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General equilibrium and the emergence of (non)market clearing trading institutions

  • Carlos Alós-Ferrer

    ()

  • Georg Kirchsteiger

    ()

We consider a pure exchange economy, where for each good several trading institutions are available, only one of which is market-clearing. The other feasible trading institutions lead to rationing. To learn on which trading institutions to coordinate, traders follow behavioural rules of thumb that are based on the past performances of the trading institutions. Given the choice of institutions, market outcomes are determined by an equilibrium concept that allows for rationing. We find that full coordination on the market-clearing institutions without any rationing is a stochastically stable outcome, independently of the characteristics of the alternative available institutions. We also find, though, that coordination on other, non-market-clearing institutions with rationing can be stochastically stable.

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File URL: http://hdl.handle.net/10.1007/s00199-009-0466-9
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Article provided by Springer & Society for the Advancement of Economic Theory (SAET) in its journal Economic Theory.

Volume (Year): 44 (2010)
Issue (Month): 3 (September)
Pages: 339-360

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Handle: RePEc:spr:joecth:v:44:y:2010:i:3:p:339-360
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  1. Alós-Ferrer, Carlos & Netzer, Nick, 2010. "The logit-response dynamics," Games and Economic Behavior, Elsevier, vol. 68(2), pages 413-427, March.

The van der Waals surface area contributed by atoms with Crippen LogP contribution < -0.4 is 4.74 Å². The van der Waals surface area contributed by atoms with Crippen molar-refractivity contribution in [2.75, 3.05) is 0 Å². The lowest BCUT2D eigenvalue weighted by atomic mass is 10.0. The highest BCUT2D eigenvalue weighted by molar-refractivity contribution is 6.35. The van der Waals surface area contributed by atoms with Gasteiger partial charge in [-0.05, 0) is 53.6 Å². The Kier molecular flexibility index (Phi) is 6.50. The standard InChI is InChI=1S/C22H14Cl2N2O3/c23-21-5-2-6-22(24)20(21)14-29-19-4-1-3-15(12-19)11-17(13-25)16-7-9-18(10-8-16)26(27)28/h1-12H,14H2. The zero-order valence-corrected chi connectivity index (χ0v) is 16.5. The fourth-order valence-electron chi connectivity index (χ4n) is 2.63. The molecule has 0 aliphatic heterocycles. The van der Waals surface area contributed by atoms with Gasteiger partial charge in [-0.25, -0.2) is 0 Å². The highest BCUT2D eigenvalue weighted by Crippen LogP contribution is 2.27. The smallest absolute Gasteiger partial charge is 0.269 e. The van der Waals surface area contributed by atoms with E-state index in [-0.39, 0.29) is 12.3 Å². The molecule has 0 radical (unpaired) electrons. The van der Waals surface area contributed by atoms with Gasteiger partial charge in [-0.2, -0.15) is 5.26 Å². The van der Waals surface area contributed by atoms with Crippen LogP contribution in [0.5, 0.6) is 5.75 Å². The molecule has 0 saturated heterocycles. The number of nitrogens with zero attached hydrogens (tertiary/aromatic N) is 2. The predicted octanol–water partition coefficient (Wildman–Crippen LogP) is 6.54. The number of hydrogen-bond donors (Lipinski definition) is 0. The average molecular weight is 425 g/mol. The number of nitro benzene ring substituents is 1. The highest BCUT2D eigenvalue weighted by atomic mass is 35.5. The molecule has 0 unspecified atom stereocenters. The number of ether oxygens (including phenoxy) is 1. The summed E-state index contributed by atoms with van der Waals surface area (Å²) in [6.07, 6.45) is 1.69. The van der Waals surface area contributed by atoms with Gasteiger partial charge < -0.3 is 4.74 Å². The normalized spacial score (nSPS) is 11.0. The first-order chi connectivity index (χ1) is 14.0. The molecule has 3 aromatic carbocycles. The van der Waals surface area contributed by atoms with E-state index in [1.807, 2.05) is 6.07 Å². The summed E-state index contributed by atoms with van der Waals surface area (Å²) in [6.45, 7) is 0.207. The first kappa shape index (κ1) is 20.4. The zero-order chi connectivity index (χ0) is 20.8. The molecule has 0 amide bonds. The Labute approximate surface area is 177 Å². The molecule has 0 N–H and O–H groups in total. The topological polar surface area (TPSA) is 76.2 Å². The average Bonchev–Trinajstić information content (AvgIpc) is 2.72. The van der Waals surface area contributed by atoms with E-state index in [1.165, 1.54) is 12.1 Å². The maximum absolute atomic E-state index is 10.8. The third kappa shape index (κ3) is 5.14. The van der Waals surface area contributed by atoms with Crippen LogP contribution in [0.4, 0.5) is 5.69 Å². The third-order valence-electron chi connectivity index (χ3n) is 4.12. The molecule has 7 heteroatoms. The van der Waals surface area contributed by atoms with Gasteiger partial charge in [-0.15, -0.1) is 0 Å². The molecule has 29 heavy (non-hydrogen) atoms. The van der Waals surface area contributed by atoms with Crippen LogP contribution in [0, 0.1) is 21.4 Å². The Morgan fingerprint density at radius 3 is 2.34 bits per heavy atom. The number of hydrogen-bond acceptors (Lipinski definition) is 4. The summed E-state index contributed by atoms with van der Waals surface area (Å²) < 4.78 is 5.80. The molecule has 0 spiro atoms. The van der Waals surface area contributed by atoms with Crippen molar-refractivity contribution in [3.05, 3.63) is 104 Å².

2. Dreze, Jacques H, 1975. "Existence of an Exchange Equilibrium under Price Rigidities," International Economic Review, Department of Economics, University of Pennsylvania and Osaka University Institute of Social and Economic Research Association, vol. 16(2), pages 301-20, June.
  3. Carlos Alós-Ferrer & Georg Kirchsteiger, 2003. "Does Learning Lead to Coordination in Market Clearing Institutions?," Vienna Economics Papers 0319, University of Vienna, Department of Economics.
  4. Mas-Colell, Andreu & Nachbar, John H., 1991. "On the finiteness of the number of critical equilibria, with an application to random selections," Journal of Mathematical Economics, Elsevier, vol. 20(4), pages 397-409.
  5. Carlos Alós-Ferrer & Ana Ania, 2005. "The evolutionary stability of perfectly competitive behavior," Economic Theory, Springer;Society for the Advancement of Economic Theory (SAET), vol. 26(3), pages 497-516, October.
  6. Plott, Charles R, 1982. "Industrial Organization Theory and Experimental Economics," Journal of Economic Literature, American Economic Association, vol. 20(4), pages 1485-1527, December.
  7. Carlos Alós-Ferrer, 2000. "Finite Population Dynamics and Mixed Equilibria," Vienna Economics Papers 0008, University of Vienna, Department of Economics.
  8. Andrew Postlewaite, 1979. "Manipulation via Endowments," Review of Economic Studies, Oxford University Press, vol. 46(2), pages 255-262.
  9. Stahn, Hubert, 1999. "Monopolistic behaviors and general equilibrium: a generalization of Nikaido's work," Journal of Mathematical Economics, Elsevier, vol. 32(1), pages 87-112, August.
  10. Alvin E. Roth & Axel Ockenfels, 2002. "Last-Minute Bidding and the Rules for Ending Second-Price Auctions: Evidence from eBay and Amazon Auctions on the Internet," American Economic Review, American Economic Association, vol. 92(4), pages 1093-1103, September.
  11. Faias, Marta & Moreno-Garcia, Emma & Pascoa, Mario Rui, 2002. "Real indeterminacy of equilibria and manipulability," Journal of Mathematical Economics, Elsevier, vol. 37(4), pages 325-340, July.
  12. Young, H Peyton, 1993. "The Evolution of Conventions," Econometrica, Econometric Society, vol. 61(1), pages 57-84, January.
  13. Glenn Ellison, 2000. "Basins of Attraction, Long-Run Stochastic Stability, and the Speed of Step-by-Step Evolution," Review of Economic Studies, Oxford University Press, vol. 67(1), pages 17-45.
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